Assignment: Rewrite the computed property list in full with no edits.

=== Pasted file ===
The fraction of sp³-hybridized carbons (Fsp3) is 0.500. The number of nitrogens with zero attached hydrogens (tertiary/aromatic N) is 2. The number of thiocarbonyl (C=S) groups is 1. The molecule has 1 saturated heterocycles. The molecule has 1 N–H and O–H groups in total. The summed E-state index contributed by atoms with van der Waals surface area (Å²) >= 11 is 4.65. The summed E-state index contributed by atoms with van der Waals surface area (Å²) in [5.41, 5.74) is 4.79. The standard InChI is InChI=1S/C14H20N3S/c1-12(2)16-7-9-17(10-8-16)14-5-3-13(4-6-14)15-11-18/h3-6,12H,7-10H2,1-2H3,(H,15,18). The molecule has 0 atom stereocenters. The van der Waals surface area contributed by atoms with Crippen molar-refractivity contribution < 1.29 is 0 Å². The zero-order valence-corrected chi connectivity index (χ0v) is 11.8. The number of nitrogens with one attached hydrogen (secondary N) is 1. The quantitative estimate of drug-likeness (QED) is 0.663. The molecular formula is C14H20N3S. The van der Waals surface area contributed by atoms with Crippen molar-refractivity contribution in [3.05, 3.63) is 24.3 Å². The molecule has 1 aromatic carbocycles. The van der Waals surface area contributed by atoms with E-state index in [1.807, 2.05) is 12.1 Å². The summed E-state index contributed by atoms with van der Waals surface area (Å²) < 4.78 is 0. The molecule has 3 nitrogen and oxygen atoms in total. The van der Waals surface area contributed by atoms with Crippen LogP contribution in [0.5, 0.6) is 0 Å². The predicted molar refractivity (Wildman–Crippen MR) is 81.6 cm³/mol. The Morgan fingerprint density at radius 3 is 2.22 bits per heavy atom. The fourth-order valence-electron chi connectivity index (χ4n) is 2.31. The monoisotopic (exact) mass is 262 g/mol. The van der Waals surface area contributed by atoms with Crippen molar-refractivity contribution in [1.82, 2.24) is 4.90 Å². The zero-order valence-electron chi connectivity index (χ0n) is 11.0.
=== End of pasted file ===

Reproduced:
The fraction of sp³-hybridized carbons (Fsp3) is 0.500. The number of nitrogens with zero attached hydrogens (tertiary/aromatic N) is 2. The number of thiocarbonyl (C=S) groups is 1. The molecule has 1 saturated heterocycles. The molecule has 1 N–H and O–H groups in total. The summed E-state index contributed by atoms with van der Waals surface area (Å²) >= 11 is 4.65. The summed E-state index contributed by atoms with van der Waals surface area (Å²) in [5.41, 5.74) is 4.79. The standard InChI is InChI=1S/C14H20N3S/c1-12(2)16-7-9-17(10-8-16)14-5-3-13(4-6-14)15-11-18/h3-6,12H,7-10H2,1-2H3,(H,15,18). The molecule has 0 atom stereocenters. The van der Waals surface area contributed by atoms with Crippen molar-refractivity contribution < 1.29 is 0 Å². The zero-order valence-corrected chi connectivity index (χ0v) is 11.8. The number of nitrogens with one attached hydrogen (secondary N) is 1. The quantitative estimate of drug-likeness (QED) is 0.663. The molecular formula is C14H20N3S. The van der Waals surface area contributed by atoms with Crippen molar-refractivity contribution in [3.05, 3.63) is 24.3 Å². The molecule has 1 aromatic carbocycles. The van der Waals surface area contributed by atoms with E-state index in [1.807, 2.05) is 12.1 Å². The summed E-state index contributed by atoms with van der Waals surface area (Å²) < 4.78 is 0. The molecule has 3 nitrogen and oxygen atoms in total. The van der Waals surface area contributed by atoms with Crippen LogP contribution in [0.5, 0.6) is 0 Å². The predicted molar refractivity (Wildman–Crippen MR) is 81.6 cm³/mol. The Morgan fingerprint density at radius 3 is 2.22 bits per heavy atom. The fourth-order valence-electron chi connectivity index (χ4n) is 2.31. The monoisotopic (exact) mass is 262 g/mol. The van der Waals surface area contributed by atoms with Crippen molar-refractivity contribution in [1.82, 2.24) is 4.90 Å². The zero-order valence-electron chi connectivity index (χ0n) is 11.0.